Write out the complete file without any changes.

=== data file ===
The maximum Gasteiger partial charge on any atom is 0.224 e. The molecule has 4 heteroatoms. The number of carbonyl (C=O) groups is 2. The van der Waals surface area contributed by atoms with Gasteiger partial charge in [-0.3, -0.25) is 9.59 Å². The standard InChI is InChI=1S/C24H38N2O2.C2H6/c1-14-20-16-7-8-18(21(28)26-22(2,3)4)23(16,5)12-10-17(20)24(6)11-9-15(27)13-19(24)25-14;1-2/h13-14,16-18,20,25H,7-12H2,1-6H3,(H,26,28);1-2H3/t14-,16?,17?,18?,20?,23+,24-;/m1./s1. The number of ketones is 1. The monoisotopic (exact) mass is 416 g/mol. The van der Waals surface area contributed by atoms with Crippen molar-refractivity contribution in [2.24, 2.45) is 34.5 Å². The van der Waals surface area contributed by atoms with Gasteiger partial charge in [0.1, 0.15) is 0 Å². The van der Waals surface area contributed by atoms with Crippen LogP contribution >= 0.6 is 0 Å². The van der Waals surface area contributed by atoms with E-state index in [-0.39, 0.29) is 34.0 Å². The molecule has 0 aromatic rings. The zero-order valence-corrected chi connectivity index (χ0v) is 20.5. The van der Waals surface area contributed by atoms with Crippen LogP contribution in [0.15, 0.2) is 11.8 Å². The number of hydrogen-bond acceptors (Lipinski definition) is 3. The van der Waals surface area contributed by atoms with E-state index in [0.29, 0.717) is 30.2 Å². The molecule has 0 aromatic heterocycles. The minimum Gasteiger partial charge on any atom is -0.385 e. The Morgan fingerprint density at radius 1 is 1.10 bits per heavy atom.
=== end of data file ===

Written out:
The maximum Gasteiger partial charge on any atom is 0.224 e. The molecule has 4 heteroatoms. The number of carbonyl (C=O) groups is 2. The van der Waals surface area contributed by atoms with Gasteiger partial charge in [-0.3, -0.25) is 9.59 Å². The standard InChI is InChI=1S/C24H38N2O2.C2H6/c1-14-20-16-7-8-18(21(28)26-22(2,3)4)23(16,5)12-10-17(20)24(6)11-9-15(27)13-19(24)25-14;1-2/h13-14,16-18,20,25H,7-12H2,1-6H3,(H,26,28);1-2H3/t14-,16?,17?,18?,20?,23+,24-;/m1./s1. The number of ketones is 1. The monoisotopic (exact) mass is 416 g/mol. The van der Waals surface area contributed by atoms with Crippen molar-refractivity contribution in [2.24, 2.45) is 34.5 Å². The van der Waals surface area contributed by atoms with Gasteiger partial charge in [0.1, 0.15) is 0 Å². The van der Waals surface area contributed by atoms with Crippen LogP contribution >= 0.6 is 0 Å². The van der Waals surface area contributed by atoms with E-state index in [-0.39, 0.29) is 34.0 Å². The molecule has 0 aromatic rings. The zero-order valence-corrected chi connectivity index (χ0v) is 20.5. The van der Waals surface area contributed by atoms with Crippen LogP contribution in [0.15, 0.2) is 11.8 Å². The number of hydrogen-bond acceptors (Lipinski definition) is 3. The van der Waals surface area contributed by atoms with E-state index in [0.29, 0.717) is 30.2 Å². The molecule has 0 aromatic heterocycles. The minimum Gasteiger partial charge on any atom is -0.385 e. The Morgan fingerprint density at radius 1 is 1.10 bits per heavy atom.